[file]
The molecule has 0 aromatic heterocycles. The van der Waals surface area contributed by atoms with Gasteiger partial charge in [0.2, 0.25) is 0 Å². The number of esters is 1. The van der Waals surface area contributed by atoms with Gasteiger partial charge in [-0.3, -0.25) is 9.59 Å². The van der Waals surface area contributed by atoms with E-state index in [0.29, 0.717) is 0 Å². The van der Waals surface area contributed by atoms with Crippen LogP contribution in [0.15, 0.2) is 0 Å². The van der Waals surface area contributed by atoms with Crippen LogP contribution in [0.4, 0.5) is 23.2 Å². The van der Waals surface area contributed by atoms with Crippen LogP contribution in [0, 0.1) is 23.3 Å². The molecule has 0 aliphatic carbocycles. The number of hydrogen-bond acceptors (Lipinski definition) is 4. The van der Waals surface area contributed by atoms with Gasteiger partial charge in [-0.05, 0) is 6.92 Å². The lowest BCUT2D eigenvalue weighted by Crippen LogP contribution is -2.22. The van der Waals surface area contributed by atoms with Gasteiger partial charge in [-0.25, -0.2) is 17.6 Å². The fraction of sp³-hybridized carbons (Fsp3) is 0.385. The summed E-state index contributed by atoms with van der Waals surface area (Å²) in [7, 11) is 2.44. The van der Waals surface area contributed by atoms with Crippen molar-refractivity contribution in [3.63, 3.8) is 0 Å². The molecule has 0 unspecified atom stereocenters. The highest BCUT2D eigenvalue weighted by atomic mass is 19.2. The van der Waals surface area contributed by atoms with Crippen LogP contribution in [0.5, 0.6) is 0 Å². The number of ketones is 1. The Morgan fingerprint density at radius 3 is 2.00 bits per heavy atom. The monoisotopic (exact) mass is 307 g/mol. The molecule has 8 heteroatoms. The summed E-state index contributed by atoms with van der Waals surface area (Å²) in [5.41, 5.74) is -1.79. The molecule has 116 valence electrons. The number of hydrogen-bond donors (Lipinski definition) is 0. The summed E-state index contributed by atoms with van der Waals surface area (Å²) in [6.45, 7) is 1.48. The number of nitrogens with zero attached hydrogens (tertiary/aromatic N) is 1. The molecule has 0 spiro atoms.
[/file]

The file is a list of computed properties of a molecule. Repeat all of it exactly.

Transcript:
The molecule has 0 aromatic heterocycles. The van der Waals surface area contributed by atoms with Gasteiger partial charge in [0.2, 0.25) is 0 Å². The number of esters is 1. The van der Waals surface area contributed by atoms with Gasteiger partial charge in [-0.3, -0.25) is 9.59 Å². The van der Waals surface area contributed by atoms with E-state index in [0.29, 0.717) is 0 Å². The van der Waals surface area contributed by atoms with Crippen LogP contribution in [0.15, 0.2) is 0 Å². The van der Waals surface area contributed by atoms with Crippen LogP contribution in [0.4, 0.5) is 23.2 Å². The van der Waals surface area contributed by atoms with Crippen LogP contribution in [0, 0.1) is 23.3 Å². The molecule has 0 aliphatic carbocycles. The number of hydrogen-bond acceptors (Lipinski definition) is 4. The van der Waals surface area contributed by atoms with Gasteiger partial charge in [-0.05, 0) is 6.92 Å². The lowest BCUT2D eigenvalue weighted by Crippen LogP contribution is -2.22. The van der Waals surface area contributed by atoms with Gasteiger partial charge in [-0.25, -0.2) is 17.6 Å². The fraction of sp³-hybridized carbons (Fsp3) is 0.385. The summed E-state index contributed by atoms with van der Waals surface area (Å²) in [7, 11) is 2.44. The van der Waals surface area contributed by atoms with Crippen molar-refractivity contribution in [3.63, 3.8) is 0 Å². The molecule has 0 unspecified atom stereocenters. The highest BCUT2D eigenvalue weighted by atomic mass is 19.2. The van der Waals surface area contributed by atoms with Crippen LogP contribution in [0.5, 0.6) is 0 Å². The number of ketones is 1. The Morgan fingerprint density at radius 3 is 2.00 bits per heavy atom. The monoisotopic (exact) mass is 307 g/mol. The molecule has 8 heteroatoms. The summed E-state index contributed by atoms with van der Waals surface area (Å²) in [5.41, 5.74) is -1.79. The molecule has 116 valence electrons. The number of hydrogen-bond donors (Lipinski definition) is 0. The summed E-state index contributed by atoms with van der Waals surface area (Å²) in [6.45, 7) is 1.48. The number of nitrogens with zero attached hydrogens (tertiary/aromatic N) is 1. The molecule has 0 spiro atoms.